One week after the Fed’s second 42-day term repo which allowed dealers to lock in funding into the new year and which was again oversubscribed, confirming a growing scramble for year-end funding, traders were looking ahead to the result from today’s third “year-end” repo, this time with a 28-day term maturing on January 6. And, as we noted last week, year-end liquidity fears remain front and center as the $25 billion – which the Fed expanded from $15 billion late last week – proved to again be roughly 40% below the required size to satisfy all liquidity demands.
Dealers submitted $43 BN in bids for the 28-day op ($29.80 BN in Treasurys, $0.1BN in Agency, $13.1BN in MBS paper), resulting in an oversubscription of the $25BN in available repo, and confirming that the Fed may have to add additional “year-end” repos to satisfy all dealer liquidity demand as we enter 2020.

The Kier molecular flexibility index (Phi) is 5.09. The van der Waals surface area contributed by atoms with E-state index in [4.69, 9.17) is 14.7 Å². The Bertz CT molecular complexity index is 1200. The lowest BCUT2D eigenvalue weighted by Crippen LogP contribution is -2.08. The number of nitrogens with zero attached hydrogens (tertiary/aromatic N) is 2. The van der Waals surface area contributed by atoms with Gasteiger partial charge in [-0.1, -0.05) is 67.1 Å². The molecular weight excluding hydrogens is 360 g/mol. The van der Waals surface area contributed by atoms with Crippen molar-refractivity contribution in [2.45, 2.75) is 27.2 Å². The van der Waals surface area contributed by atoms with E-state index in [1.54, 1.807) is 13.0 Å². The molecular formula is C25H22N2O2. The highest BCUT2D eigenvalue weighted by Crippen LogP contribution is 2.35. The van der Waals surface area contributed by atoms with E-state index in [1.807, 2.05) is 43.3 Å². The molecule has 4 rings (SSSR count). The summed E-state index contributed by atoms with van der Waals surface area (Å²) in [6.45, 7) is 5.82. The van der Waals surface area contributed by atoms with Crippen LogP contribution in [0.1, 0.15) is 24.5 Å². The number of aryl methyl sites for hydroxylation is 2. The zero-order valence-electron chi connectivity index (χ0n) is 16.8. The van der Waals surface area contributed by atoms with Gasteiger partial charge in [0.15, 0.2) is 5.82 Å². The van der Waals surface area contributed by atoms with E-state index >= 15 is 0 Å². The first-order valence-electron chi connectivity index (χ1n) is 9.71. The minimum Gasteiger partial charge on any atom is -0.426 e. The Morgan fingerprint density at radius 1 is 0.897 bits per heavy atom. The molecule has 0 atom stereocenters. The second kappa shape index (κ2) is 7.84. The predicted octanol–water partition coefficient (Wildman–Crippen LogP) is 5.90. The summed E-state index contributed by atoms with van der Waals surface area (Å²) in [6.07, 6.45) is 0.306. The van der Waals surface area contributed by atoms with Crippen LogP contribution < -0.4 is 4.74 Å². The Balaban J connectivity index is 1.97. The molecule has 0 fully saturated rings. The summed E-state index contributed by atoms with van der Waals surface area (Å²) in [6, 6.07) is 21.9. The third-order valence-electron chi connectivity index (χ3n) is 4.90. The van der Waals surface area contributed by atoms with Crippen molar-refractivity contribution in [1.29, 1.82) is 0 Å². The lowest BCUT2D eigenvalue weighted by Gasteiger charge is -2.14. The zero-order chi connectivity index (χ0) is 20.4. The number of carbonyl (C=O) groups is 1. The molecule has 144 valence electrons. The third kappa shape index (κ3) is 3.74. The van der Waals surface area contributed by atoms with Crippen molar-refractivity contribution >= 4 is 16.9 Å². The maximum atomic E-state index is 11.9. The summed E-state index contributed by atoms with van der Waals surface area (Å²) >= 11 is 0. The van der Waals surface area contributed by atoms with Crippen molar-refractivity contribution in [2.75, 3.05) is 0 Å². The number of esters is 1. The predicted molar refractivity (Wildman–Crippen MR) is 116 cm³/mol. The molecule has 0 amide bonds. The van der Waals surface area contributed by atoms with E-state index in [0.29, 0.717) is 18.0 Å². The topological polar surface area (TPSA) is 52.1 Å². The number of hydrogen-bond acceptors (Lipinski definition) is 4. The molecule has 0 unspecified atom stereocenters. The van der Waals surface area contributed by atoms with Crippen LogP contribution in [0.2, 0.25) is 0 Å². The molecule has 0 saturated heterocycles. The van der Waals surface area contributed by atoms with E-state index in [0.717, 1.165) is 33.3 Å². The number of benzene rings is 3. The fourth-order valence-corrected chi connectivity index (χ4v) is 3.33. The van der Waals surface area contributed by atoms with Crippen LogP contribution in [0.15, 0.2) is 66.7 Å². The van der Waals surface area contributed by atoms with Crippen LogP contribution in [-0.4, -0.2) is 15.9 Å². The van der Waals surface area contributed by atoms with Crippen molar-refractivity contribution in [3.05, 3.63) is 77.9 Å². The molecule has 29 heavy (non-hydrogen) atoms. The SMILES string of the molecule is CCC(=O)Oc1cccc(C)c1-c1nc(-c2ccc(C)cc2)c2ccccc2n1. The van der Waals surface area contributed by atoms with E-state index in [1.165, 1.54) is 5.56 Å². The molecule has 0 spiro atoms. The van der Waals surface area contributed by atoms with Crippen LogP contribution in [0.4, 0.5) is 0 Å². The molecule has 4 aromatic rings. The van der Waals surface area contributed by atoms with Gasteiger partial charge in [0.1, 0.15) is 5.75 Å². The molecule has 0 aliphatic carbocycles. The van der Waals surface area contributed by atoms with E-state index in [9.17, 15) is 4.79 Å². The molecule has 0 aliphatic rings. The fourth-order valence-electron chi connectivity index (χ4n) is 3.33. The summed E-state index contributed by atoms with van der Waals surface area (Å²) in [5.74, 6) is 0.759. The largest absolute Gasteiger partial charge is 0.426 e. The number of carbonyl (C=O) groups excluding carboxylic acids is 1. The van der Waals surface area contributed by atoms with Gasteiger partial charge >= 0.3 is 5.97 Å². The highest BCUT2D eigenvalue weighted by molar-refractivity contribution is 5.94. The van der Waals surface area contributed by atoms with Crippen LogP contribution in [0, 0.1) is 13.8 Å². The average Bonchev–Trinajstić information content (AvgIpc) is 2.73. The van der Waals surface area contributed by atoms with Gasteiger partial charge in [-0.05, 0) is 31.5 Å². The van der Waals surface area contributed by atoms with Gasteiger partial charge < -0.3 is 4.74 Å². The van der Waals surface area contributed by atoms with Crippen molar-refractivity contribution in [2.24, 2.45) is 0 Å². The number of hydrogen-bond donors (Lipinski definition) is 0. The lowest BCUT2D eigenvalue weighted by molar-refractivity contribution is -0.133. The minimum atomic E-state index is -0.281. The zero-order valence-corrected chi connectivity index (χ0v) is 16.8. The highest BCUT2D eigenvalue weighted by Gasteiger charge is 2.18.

This was modestly above the $42.550 billion submitted last week in the second 42-day repo operation conducted on December 2:
At the same time, the Fed also announced that in the latest overnight repo, it had accepted $56.4 billion in securities, a modest drop from the recent range and the lowest roll amount since the Fed expanded the available size of overnight repos to $100 billion. A big reason for this is likely that $25 billion was shifted over from overnight to 28-day term repos.
The biggest concern: the repo rate over year end remains stubbornly stuck well above 3%, more than double the Fed Fund rate, and clear evidence that the US interbank plumbing remains broken.
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